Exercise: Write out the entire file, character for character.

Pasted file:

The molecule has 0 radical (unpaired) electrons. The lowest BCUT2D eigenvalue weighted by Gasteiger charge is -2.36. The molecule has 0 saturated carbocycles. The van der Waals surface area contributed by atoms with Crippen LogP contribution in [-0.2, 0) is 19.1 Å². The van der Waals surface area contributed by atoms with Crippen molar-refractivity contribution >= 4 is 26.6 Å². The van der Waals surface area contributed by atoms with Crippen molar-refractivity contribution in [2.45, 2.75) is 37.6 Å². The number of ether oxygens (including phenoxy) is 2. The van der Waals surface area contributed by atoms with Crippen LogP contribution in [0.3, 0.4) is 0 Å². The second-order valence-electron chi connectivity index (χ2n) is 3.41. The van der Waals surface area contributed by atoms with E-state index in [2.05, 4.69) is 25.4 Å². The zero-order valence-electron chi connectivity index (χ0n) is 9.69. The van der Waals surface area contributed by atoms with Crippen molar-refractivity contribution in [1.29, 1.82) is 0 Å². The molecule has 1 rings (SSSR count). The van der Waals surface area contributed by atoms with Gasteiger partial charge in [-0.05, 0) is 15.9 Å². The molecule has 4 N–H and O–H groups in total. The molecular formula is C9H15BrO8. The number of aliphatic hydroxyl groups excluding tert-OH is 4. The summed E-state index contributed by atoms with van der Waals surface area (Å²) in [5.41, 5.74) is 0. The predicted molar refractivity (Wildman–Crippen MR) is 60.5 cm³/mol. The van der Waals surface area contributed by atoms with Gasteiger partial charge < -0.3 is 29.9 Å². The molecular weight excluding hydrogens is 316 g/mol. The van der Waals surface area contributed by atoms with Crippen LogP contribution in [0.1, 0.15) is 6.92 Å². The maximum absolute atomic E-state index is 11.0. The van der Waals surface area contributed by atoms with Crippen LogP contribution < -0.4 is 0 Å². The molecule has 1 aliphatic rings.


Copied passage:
The molecule has 0 radical (unpaired) electrons. The lowest BCUT2D eigenvalue weighted by Gasteiger charge is -2.36. The molecule has 0 saturated carbocycles. The van der Waals surface area contributed by atoms with Crippen LogP contribution in [-0.2, 0) is 19.1 Å². The van der Waals surface area contributed by atoms with Crippen molar-refractivity contribution >= 4 is 26.6 Å². The van der Waals surface area contributed by atoms with Crippen molar-refractivity contribution in [2.45, 2.75) is 37.6 Å². The number of ether oxygens (including phenoxy) is 2. The van der Waals surface area contributed by atoms with Crippen LogP contribution in [0.3, 0.4) is 0 Å². The second-order valence-electron chi connectivity index (χ2n) is 3.41. The van der Waals surface area contributed by atoms with E-state index in [2.05, 4.69) is 25.4 Å². The zero-order valence-electron chi connectivity index (χ0n) is 9.69. The van der Waals surface area contributed by atoms with Crippen molar-refractivity contribution in [1.29, 1.82) is 0 Å². The molecule has 1 rings (SSSR count). The van der Waals surface area contributed by atoms with Gasteiger partial charge in [-0.05, 0) is 15.9 Å². The molecule has 4 N–H and O–H groups in total. The molecular formula is C9H15BrO8. The number of aliphatic hydroxyl groups excluding tert-OH is 4. The summed E-state index contributed by atoms with van der Waals surface area (Å²) in [5.41, 5.74) is 0. The predicted molar refractivity (Wildman–Crippen MR) is 60.5 cm³/mol. The van der Waals surface area contributed by atoms with Gasteiger partial charge < -0.3 is 29.9 Å². The molecular weight excluding hydrogens is 316 g/mol. The van der Waals surface area contributed by atoms with Crippen LogP contribution in [0.1, 0.15) is 6.92 Å². The maximum absolute atomic E-state index is 11.0. The van der Waals surface area contributed by atoms with Crippen LogP contribution < -0.4 is 0 Å². The molecule has 1 aliphatic rings.